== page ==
Jacksonville University's Life Sciences Museum houses an impressive collection
of unique specimens; some fossils date to 400 million years ago. Included in
the collection are sharks teeth, various mammal skulls (fossil and extant
species), African mammal skins and horns collected in the 1920's, as well as
extant species of fish, amphibians, reptiles, birds, and mammals.
Dr. Cliff Jeremiah has donated
fossil specimens and time working with students setting up exhibits and
preparing specimens. The Pace family donated an African Mammal
Collection of skins, horns and antlers. Bob and Beverly
Davis donated 184 individual bird mounts to the
collection. Maggie Wheldon donated a shell collection that
represents a lifetime collecting effort. White Oak
Plantation donated skulls of Grevy's Zebra, Gerenuk, Maned Wolf, and
Cheetah. A collection of Sherman's Fox Squirrel study skins from White Oak
Plantation reside in the collection and were road kill specimens collected for
JU by the late Pat Rider of White Oak Plantation and were
prepared by Dr. Ken Hoover and JU students. Jean Tinsman has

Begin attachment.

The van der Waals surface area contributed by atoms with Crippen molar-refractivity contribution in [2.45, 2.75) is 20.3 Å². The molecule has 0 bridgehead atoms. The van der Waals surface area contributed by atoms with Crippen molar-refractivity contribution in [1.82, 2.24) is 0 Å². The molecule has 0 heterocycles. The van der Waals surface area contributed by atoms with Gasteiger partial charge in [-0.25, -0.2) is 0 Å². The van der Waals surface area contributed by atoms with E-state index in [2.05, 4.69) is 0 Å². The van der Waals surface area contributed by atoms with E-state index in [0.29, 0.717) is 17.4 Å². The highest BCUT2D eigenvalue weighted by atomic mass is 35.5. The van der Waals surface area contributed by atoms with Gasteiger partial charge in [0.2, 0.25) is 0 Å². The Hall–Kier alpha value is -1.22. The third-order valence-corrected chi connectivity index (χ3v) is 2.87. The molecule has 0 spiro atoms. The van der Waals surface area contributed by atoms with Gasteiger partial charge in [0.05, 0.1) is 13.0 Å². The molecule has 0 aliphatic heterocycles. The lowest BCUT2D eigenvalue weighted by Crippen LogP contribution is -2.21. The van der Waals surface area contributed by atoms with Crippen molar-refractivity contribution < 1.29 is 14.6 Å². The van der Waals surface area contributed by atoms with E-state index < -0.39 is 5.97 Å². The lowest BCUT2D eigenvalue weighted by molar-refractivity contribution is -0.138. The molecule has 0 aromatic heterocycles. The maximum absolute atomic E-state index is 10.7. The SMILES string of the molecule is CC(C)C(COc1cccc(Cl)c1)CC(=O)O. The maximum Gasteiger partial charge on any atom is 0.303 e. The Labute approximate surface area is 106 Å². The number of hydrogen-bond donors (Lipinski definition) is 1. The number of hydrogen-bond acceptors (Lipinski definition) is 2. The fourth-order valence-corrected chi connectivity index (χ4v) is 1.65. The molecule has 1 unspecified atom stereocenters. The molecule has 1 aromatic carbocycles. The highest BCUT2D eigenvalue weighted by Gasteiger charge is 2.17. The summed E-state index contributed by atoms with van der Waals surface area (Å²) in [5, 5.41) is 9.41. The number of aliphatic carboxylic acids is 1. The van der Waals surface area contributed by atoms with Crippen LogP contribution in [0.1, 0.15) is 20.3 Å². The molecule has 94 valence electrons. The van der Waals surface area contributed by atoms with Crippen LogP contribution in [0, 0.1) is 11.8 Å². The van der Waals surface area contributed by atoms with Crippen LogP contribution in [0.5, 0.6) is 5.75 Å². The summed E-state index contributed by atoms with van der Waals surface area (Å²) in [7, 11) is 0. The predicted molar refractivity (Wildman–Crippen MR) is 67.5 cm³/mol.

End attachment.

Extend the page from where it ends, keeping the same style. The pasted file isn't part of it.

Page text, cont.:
donated a collection of naturalists' art and African specimens to the museum.
This collection was originally assembled by her late aunt.
of each of these contributions is priceless but some costs can be specified.
The taxidermist's charges for preparation of the bird collection would be
$44,400. The costs of travel, skin and horn preparation and value of the
specimens from the Pace family would also be very high. The contributions by
Dr. Cliff Jeremiah in collection time, preparation of the many specimens, and
value of the specimens themselves, are priceless. The Maggie Wheldon Memorial
Shell Collection has been at Jacksonville University for many decades, contains
thousands of shells and is a collection that cannot be replaced. White Oak
Plantation management and staff has generously encouraged and supported
scientific endeavors by JU faculty and the contributions to the JU Life Sciences
Museum is a part of this support.
Dr. Ken Hoover, Professor of Biology, started
the JU Life Sciences Museum in 2002 and he has directed its development since
The Life Sciences Museum is located on the
second floor of the Nelms Lab Building, in room 28. Come and see this
developing display of fossil and extant species.
For questions or to arrange a tour,
please contact the Science and Mathematics Division Office at 265-7300.